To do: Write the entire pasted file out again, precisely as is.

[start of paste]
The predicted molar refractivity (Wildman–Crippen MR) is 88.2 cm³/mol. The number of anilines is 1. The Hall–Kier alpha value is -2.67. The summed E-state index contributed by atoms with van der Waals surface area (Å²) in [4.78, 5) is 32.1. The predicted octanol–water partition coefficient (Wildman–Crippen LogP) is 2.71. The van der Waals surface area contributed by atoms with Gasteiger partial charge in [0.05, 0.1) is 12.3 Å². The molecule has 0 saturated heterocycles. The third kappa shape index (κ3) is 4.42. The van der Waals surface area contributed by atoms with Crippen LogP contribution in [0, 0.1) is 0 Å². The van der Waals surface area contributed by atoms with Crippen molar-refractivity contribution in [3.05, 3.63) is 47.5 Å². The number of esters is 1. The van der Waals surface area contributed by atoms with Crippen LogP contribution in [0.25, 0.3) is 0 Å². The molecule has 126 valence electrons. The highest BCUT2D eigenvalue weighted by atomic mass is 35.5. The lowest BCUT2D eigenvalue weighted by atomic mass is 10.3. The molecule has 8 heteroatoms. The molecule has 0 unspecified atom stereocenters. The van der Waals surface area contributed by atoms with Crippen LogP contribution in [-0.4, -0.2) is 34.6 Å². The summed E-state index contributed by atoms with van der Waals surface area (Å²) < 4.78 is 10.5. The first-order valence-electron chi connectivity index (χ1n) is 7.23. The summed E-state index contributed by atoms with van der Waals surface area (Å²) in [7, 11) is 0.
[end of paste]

The predicted molar refractivity (Wildman–Crippen MR) is 88.2 cm³/mol. The number of anilines is 1. The Hall–Kier alpha value is -2.67. The summed E-state index contributed by atoms with van der Waals surface area (Å²) in [4.78, 5) is 32.1. The predicted octanol–water partition coefficient (Wildman–Crippen LogP) is 2.71. The van der Waals surface area contributed by atoms with Gasteiger partial charge in [0.05, 0.1) is 12.3 Å². The molecule has 0 saturated heterocycles. The third kappa shape index (κ3) is 4.42. The van der Waals surface area contributed by atoms with Crippen LogP contribution in [0, 0.1) is 0 Å². The van der Waals surface area contributed by atoms with Crippen molar-refractivity contribution in [3.05, 3.63) is 47.5 Å². The number of esters is 1. The van der Waals surface area contributed by atoms with Crippen LogP contribution in [0.25, 0.3) is 0 Å². The molecule has 126 valence electrons. The highest BCUT2D eigenvalue weighted by atomic mass is 35.5. The lowest BCUT2D eigenvalue weighted by atomic mass is 10.3. The molecule has 8 heteroatoms. The molecule has 0 unspecified atom stereocenters. The van der Waals surface area contributed by atoms with Crippen LogP contribution in [-0.4, -0.2) is 34.6 Å². The summed E-state index contributed by atoms with van der Waals surface area (Å²) < 4.78 is 10.5. The first-order valence-electron chi connectivity index (χ1n) is 7.23. The summed E-state index contributed by atoms with van der Waals surface area (Å²) in [7, 11) is 0.